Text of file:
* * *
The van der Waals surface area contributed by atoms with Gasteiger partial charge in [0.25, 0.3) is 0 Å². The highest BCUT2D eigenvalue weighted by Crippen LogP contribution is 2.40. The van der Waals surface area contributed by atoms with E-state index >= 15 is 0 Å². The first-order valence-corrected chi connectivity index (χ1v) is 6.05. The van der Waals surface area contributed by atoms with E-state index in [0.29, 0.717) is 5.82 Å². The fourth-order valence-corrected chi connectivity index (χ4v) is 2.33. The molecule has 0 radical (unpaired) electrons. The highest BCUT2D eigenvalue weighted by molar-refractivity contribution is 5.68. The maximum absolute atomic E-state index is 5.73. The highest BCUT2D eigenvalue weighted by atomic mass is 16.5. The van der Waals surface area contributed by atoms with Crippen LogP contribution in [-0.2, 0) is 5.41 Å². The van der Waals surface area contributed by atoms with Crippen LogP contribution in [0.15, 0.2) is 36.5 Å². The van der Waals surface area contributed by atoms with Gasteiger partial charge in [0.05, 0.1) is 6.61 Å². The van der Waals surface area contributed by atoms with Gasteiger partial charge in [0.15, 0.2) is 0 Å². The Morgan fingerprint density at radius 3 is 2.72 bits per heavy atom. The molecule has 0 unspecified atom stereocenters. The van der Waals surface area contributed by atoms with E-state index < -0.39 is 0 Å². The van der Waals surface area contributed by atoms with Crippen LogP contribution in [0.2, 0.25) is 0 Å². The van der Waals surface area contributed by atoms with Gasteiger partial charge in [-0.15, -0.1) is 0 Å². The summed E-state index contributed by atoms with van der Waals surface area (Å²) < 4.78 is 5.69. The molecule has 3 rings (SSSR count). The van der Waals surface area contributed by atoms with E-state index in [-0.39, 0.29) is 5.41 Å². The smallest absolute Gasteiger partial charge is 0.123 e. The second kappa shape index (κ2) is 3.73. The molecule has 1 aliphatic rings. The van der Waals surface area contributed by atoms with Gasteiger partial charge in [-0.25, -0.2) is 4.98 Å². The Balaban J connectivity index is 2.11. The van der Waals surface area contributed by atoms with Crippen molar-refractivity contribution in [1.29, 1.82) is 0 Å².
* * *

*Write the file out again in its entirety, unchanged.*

The van der Waals surface area contributed by atoms with Gasteiger partial charge in [0.25, 0.3) is 0 Å². The highest BCUT2D eigenvalue weighted by Crippen LogP contribution is 2.40. The van der Waals surface area contributed by atoms with E-state index >= 15 is 0 Å². The first-order valence-corrected chi connectivity index (χ1v) is 6.05. The van der Waals surface area contributed by atoms with E-state index in [0.29, 0.717) is 5.82 Å². The fourth-order valence-corrected chi connectivity index (χ4v) is 2.33. The molecule has 0 radical (unpaired) electrons. The highest BCUT2D eigenvalue weighted by molar-refractivity contribution is 5.68. The maximum absolute atomic E-state index is 5.73. The highest BCUT2D eigenvalue weighted by atomic mass is 16.5. The van der Waals surface area contributed by atoms with Crippen LogP contribution in [-0.2, 0) is 5.41 Å². The van der Waals surface area contributed by atoms with Crippen LogP contribution in [0.15, 0.2) is 36.5 Å². The van der Waals surface area contributed by atoms with Gasteiger partial charge in [0.05, 0.1) is 6.61 Å². The van der Waals surface area contributed by atoms with Gasteiger partial charge in [0.15, 0.2) is 0 Å². The Morgan fingerprint density at radius 3 is 2.72 bits per heavy atom. The molecule has 0 unspecified atom stereocenters. The van der Waals surface area contributed by atoms with E-state index < -0.39 is 0 Å². The van der Waals surface area contributed by atoms with Crippen LogP contribution in [0.2, 0.25) is 0 Å². The van der Waals surface area contributed by atoms with Gasteiger partial charge in [-0.15, -0.1) is 0 Å². The summed E-state index contributed by atoms with van der Waals surface area (Å²) < 4.78 is 5.69. The molecule has 3 rings (SSSR count). The van der Waals surface area contributed by atoms with E-state index in [-0.39, 0.29) is 5.41 Å². The smallest absolute Gasteiger partial charge is 0.123 e. The second kappa shape index (κ2) is 3.73. The molecule has 1 aliphatic rings. The van der Waals surface area contributed by atoms with Gasteiger partial charge in [-0.25, -0.2) is 4.98 Å². The Balaban J connectivity index is 2.11. The van der Waals surface area contributed by atoms with Crippen molar-refractivity contribution in [1.29, 1.82) is 0 Å².